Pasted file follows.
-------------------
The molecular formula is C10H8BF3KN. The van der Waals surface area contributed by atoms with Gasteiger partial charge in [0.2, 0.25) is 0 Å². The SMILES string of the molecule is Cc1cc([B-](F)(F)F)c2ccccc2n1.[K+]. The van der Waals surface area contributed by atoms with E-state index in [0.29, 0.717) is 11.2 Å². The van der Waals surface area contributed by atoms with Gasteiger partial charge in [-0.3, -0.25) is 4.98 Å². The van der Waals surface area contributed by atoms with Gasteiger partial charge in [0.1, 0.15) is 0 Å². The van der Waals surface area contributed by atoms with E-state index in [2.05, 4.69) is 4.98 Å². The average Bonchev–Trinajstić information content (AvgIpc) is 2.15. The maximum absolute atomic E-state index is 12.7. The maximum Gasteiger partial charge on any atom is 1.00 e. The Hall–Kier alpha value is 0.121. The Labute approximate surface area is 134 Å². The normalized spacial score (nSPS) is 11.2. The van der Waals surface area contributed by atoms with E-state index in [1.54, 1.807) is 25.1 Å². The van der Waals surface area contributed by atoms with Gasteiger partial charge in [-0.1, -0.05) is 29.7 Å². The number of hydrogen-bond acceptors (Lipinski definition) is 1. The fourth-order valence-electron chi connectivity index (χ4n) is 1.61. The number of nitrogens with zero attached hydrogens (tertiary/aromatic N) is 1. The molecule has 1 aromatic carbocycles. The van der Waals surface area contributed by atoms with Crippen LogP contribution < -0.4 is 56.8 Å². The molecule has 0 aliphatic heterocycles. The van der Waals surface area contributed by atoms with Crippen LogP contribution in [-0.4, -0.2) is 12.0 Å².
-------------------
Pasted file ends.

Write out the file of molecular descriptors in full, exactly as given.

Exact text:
The molecular formula is C10H8BF3KN. The van der Waals surface area contributed by atoms with Gasteiger partial charge in [0.2, 0.25) is 0 Å². The SMILES string of the molecule is Cc1cc([B-](F)(F)F)c2ccccc2n1.[K+]. The van der Waals surface area contributed by atoms with E-state index in [0.29, 0.717) is 11.2 Å². The van der Waals surface area contributed by atoms with Gasteiger partial charge in [-0.3, -0.25) is 4.98 Å². The van der Waals surface area contributed by atoms with Gasteiger partial charge in [0.1, 0.15) is 0 Å². The van der Waals surface area contributed by atoms with E-state index in [2.05, 4.69) is 4.98 Å². The average Bonchev–Trinajstić information content (AvgIpc) is 2.15. The maximum absolute atomic E-state index is 12.7. The maximum Gasteiger partial charge on any atom is 1.00 e. The Hall–Kier alpha value is 0.121. The Labute approximate surface area is 134 Å². The normalized spacial score (nSPS) is 11.2. The van der Waals surface area contributed by atoms with E-state index in [1.54, 1.807) is 25.1 Å². The van der Waals surface area contributed by atoms with Gasteiger partial charge in [-0.1, -0.05) is 29.7 Å². The number of hydrogen-bond acceptors (Lipinski definition) is 1. The fourth-order valence-electron chi connectivity index (χ4n) is 1.61. The number of nitrogens with zero attached hydrogens (tertiary/aromatic N) is 1. The molecule has 1 aromatic carbocycles. The van der Waals surface area contributed by atoms with Crippen LogP contribution < -0.4 is 56.8 Å². The molecule has 0 aliphatic heterocycles. The van der Waals surface area contributed by atoms with Crippen LogP contribution in [-0.4, -0.2) is 12.0 Å².